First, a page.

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Take your business global: Ten tips to help Aussie startups make their mark overseas

Australian Landing Pads /

China

The Austrade delegation to China. Source: Supplied.

Today, many Australian startups go global from day one. With the tools to find overseas customers, cloud-based service platforms and digital marketing campaigns, it makes sense to pitch straight to a global audience.

But challenges remain. How do you find the right in-country partner? How do you build a product-support network? How do you connect with the industry leaders who can give your Australian product or service a global edge?

Austrade’s Landing Pads programs helps startups and scale-ups grow overseas with 90-day residency programs. Here’s our top 10 list of considerations for globally ambitious startups.

Think your business has what it takes? Find out more about the Australian Landing Pad 90-day residencies in Shanghai, Singapore, Tel Aviv, Berlin and San Francisco.

1. Assess your business

Analyse your business for the key pillars you need to support any massive change.

For instance, do you have enough human resources, both locally and offshore, to expand? Do you have the skillset to navigate the local customs and business practices?

Are you set up technically to manage teams in different locations? Do you have enough funds to support the move and maintain your home base?

2. Test the local market first

Adam Friedman, founder and chief of Amplifier Corporation, expanded his Shareable Apps business from a concept to servicing over 16,000 clients worldwide.

He chose to move to Singapore and raised money there. But his advice is to not jump the gun, and make sure your product works in the local market first.

“Australia is a great test market for getting your product and business model right, which helps to validate your proposition before you try to duplicate it,” Friedman says.

3. What are your risks?

Any good business plan takes risk into account, and the same goes for global expansion. Consider the types of risks you’ll need to plan for when moving overseas, including:

  • Exchange rate fluctuations;
  • Repatriation of profits;
  • IP protection;
  • Data security;
  • Labour; and
  • Infrastructure quality.

4. Select the right market

Not every market is conducive to every product. Consider economic, political, industry and demographic factors before you pin a possible expansion.

Nigel Blair of E Agri, an indoor vertical farming business, analysed multiple locations equally before deciding on China.

“Be smart about where to locate your company, look down all the paths and identify potential bottlenecks in the supply chain,” Blair says.

5. Know your competitors

Understand your competitors in each of these three categories:

  • Direct competitors, who offer the same or similar products;
  • Indirect competitors, who offer substitutes; and
  • Future competitors, who may move into your market later on.

6. How will you gain customers?

Different markets favour different sales channels. Think carefully about channels such as print media, online pathways such as social media or direct email marketing, or even partnership negotiations.

Dig into the available data and marketing research for your chosen market before making concrete plans. For example, a Facebook campaign successful in one country may not work in another.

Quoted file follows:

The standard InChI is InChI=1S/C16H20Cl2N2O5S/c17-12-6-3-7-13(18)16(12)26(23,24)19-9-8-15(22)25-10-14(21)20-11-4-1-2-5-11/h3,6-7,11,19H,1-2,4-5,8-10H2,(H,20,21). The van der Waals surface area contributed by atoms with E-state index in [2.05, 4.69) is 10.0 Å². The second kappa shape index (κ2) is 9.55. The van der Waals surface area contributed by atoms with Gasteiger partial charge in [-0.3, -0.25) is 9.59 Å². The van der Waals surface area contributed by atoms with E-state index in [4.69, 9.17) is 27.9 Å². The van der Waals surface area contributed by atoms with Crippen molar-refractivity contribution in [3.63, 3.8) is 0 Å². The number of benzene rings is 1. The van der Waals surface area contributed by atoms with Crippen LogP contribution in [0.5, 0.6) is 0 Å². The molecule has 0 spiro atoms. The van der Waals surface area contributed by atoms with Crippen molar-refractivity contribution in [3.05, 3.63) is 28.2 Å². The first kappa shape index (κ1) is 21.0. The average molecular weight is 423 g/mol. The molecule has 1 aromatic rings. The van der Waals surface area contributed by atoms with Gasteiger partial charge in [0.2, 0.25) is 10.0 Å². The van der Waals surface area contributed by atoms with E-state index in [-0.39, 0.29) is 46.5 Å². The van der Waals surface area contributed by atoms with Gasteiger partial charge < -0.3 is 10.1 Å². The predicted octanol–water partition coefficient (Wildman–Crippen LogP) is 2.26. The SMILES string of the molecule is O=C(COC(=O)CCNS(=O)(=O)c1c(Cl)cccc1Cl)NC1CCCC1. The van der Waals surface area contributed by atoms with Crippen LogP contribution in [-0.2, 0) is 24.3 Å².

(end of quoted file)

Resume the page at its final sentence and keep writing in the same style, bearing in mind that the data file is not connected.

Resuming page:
7. Mode of entry

Will you export directly or create a local office? This is heavily dependent on local infrastructure, so be prepared to scout as many locations as possible, or hire someone who can do it for you.

8. Pricing

The costs of a local market go far beyond wages and taxes.

For instance, do you understand the average disposable income of your target customer? How mature is the industry? What are competitors charging? Do you have exposure to currency fluctuation?

9. What are the legal ramifications? 

In so many cases, business owners exporting to new markets simply don’t know what they don’t know. Andrew Barnes, co-founder of GO1, moved into Southeast Asia but even with local tax advice, he still encountered several challenges.

“The accountants that we had appointed in that region were not necessarily well versed in international ownership structures and the unique obligations which come from that,” Barnes says.

 “We’ve now established new relationships with advisors in each of our international regions.”

The lesson? Pick the right people.

10. Set yourself up to scale

Simply reaching a new market is an achievement in itself, but it will all be for naught if you don’t set yourself to scale properly. Think carefully about your scaling strategy for each market.

For instance, do you have enough capital? Are sales likely to increase? Have you optimised and fine-tuned the way your business actually runs? Is your customer pipeline healthy?

Expanding globally is an exciting goal. But don’t take a shot in the dark. Follow these steps and do it properly, so you succeed the first time.

 

 Australian Landing Pads helps market-ready startups and scaleups take their business global. The program offers businesses the opportunity to spend 90 days in an innovation hub in one of five spectacular locations: Tel Aviv, Shanghai, San Francisco, Berlin and Singapore.

Think your business might be ready to take the next step? Find out more today.

 

 
Australian Landing Pads

The Landing Pads program provides market-ready Australian startups and scaleups the opportunity to land and expand into major global innovation and startup ecosystems, including San Francisco, Tel Aviv, Shanghai, Berlin and Singapore.